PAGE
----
Logical termini should be established during project scoping and preliminary engineering consistent with NEPA guidance. Part-time shoulder use can begin and end along basic segments or at ramps. If the beginning or end of a static or dynamic shoulder use segment falls along a basic freeway segment, then it would desirably be located such that it is highly visible and easily comprehended to approaching drivers. Horizontal curves, crest vertical curves, and overpasses may limit a driver’s visibility of a downstream roadway, and dropping any type of lane, including a shoulder open to part-time travel, within or immediately beyond these features should be avoided if possible. Likewise, dropping any type of lane in or immediately beyond an area with extensive, complex signing or other features contributing to high driver workload should be avoided, if possible. The desirable locations for lane drops are also desirable locations to begin shoulder use.

Part-time shoulder use along basic freeway segments should include pavement markings at the beginning of the area designated for shoulder use that guide drivers from the adjacent general purpose lane onto the shoulder but also maintain continuity of the general purpose lane. Shoulder use ends along basic freeway segments are designed similar to shoulder use adds. A solid edge line is typically used to transition traffic from the shoulder back to the adjacent general purpose lane.

Carrying part-time shoulder use through system interchanges is more complex due to conflicts with exiting and entering traffic. At major forks, the shoulder lane can be carried onto one of the forks. This is desirable if the ramps downstream of the fork have more lanes than the freeway approaching the fork.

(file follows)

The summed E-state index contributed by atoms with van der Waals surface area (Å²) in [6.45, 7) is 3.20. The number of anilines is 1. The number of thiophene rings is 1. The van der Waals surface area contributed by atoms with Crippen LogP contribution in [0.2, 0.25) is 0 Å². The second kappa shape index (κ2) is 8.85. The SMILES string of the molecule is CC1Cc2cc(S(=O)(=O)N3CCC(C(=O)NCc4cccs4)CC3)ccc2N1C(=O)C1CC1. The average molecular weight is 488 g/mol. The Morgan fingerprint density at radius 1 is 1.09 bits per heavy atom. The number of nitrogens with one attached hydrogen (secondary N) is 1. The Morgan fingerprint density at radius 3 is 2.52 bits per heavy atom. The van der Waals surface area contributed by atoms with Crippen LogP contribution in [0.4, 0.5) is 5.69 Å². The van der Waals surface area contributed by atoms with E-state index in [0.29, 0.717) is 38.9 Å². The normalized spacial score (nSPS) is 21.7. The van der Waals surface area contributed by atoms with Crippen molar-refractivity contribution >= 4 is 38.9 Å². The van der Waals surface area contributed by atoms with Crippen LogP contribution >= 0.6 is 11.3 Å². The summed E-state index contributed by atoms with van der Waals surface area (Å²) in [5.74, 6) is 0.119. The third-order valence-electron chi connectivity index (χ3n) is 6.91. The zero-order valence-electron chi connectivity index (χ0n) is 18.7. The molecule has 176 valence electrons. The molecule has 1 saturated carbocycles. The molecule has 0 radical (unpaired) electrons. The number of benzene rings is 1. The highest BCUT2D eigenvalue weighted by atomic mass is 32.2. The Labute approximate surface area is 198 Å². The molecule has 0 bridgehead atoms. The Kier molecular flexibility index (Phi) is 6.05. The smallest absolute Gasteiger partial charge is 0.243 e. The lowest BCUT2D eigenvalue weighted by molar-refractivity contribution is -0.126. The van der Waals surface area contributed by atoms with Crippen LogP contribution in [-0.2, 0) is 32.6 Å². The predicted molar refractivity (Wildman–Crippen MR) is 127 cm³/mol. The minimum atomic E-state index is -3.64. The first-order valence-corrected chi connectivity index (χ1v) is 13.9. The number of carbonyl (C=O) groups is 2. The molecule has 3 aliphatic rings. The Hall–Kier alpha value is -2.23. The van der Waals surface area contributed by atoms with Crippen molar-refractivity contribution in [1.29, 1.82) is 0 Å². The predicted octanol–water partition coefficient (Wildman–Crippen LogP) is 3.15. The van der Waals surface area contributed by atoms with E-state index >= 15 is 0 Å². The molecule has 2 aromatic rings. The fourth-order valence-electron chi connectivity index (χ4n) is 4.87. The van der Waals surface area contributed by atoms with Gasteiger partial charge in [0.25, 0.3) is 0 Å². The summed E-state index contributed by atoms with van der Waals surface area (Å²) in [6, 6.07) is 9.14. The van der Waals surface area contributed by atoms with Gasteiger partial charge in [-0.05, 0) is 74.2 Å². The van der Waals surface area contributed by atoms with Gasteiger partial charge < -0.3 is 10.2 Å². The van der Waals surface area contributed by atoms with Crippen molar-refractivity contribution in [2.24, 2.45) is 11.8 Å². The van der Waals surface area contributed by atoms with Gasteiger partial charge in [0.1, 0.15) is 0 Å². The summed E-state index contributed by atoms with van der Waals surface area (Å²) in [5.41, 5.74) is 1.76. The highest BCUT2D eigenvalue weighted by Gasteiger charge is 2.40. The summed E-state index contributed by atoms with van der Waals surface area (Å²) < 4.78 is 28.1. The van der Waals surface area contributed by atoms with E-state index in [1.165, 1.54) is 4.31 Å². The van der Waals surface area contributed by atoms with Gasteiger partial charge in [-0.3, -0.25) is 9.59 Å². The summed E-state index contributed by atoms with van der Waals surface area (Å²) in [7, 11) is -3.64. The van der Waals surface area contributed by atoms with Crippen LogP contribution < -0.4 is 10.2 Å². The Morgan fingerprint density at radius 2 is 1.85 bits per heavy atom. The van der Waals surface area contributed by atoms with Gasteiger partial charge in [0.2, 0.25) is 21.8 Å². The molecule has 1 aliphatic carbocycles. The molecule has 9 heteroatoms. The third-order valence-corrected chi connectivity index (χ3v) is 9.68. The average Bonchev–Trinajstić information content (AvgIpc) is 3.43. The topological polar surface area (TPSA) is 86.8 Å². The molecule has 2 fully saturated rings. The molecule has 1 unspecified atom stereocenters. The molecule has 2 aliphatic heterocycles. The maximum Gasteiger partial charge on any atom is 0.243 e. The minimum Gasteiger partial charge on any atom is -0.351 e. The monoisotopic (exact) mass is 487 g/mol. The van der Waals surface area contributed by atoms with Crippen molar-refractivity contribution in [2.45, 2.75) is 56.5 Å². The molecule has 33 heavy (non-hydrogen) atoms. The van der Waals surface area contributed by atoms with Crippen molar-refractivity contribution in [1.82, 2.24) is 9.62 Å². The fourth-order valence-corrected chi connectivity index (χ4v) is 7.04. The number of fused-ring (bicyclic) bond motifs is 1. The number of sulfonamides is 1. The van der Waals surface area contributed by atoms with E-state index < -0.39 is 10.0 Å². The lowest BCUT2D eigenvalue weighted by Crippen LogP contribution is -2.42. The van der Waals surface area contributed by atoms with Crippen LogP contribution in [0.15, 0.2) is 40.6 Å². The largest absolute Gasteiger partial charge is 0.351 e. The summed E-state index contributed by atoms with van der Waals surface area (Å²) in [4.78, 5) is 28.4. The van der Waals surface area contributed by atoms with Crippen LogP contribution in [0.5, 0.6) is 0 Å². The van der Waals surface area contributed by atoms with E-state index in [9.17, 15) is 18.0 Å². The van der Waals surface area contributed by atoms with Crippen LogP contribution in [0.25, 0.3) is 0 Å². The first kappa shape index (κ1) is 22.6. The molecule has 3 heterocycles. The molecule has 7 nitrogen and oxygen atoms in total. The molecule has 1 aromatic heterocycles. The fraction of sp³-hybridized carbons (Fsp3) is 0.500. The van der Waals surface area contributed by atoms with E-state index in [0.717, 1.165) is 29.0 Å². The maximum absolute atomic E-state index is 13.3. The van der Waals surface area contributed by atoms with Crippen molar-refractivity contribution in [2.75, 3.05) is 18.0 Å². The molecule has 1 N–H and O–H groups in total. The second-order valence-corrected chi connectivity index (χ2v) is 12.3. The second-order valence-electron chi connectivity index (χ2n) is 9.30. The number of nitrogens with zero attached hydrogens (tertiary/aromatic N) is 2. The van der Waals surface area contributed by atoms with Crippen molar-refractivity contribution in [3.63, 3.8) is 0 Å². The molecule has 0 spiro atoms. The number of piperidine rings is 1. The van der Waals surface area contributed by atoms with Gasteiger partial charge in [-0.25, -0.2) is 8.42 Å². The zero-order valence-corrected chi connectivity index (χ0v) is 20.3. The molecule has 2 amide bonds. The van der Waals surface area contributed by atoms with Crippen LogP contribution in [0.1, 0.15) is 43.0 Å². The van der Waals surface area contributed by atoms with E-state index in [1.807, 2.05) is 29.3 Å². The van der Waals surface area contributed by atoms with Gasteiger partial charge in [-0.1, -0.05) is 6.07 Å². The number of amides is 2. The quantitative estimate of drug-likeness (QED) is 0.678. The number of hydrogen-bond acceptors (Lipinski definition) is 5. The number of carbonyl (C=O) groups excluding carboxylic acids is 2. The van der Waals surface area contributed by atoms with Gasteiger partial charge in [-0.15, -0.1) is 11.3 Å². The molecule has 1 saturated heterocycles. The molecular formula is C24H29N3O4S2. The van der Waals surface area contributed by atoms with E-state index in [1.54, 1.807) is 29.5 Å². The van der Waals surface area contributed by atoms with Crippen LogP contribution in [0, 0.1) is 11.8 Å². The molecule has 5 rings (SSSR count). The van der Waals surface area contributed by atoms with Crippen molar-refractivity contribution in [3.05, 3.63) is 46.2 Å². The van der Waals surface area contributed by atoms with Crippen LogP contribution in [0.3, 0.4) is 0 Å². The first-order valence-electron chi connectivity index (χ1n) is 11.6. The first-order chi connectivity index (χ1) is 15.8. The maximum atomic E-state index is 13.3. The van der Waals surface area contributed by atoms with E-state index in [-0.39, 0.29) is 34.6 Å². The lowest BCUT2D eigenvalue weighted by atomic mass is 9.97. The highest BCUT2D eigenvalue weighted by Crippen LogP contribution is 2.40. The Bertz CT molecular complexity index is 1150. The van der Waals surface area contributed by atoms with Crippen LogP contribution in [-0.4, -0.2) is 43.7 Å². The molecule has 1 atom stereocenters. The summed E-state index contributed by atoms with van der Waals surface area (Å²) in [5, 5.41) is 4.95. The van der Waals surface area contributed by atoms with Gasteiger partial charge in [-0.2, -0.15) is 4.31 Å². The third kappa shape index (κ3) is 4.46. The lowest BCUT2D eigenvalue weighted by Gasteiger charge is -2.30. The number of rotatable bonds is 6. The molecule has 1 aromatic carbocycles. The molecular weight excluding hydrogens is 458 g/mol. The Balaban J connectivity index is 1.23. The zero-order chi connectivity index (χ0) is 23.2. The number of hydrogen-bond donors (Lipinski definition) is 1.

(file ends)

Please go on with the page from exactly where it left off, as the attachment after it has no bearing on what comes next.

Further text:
Georgia and Hawaii maintain static part-time shoulder use between (but not through) adjacent interchanges to create auxiliary lanes and mitigate the effects of closely-spaced entrance and exit ramps. In this case, lanes designated for shoulder use do not function as basic freeway lanes, and a drop onto a service interchange is necessary and inherent in the design.

Lane Width

For shoulders designated for part-time travel, a width of 12 or more feet is generally preferred. Narrower shoulders may be adequate depending upon the type of vehicles using the part-time shoulder lane, the available lateral offset to obstructions beyond the pavement edge, and if speed restrictions will be used when the shoulder is open. If trucks are prohibited from using the shoulder, then widths as narrow as 10 feet may be adequate. Shoulders less than 10 feet wide are not recommended for part-time shoulder use.

A 10-foot shoulder may be inadequate for part-time shoulder use if the lateral offset to obstructions is less than 1.5 feet or a high volume of larger vehicles such as buses is anticipated. Opening the shoulder only when congestion is present and reducing the speed limit when the shoulder is open will likely to improve the safety of a narrow shoulder designated for part-time use.

Shoulders less than 12 feet wide will typically require a design exception if they are designated for part-time shoulder use. If an entire roadway is repurposed, and general purpose lanes are reduced to less than 12 feet wide to accommodate part-time shoulder use (for any shoulder width), a design exception is also required.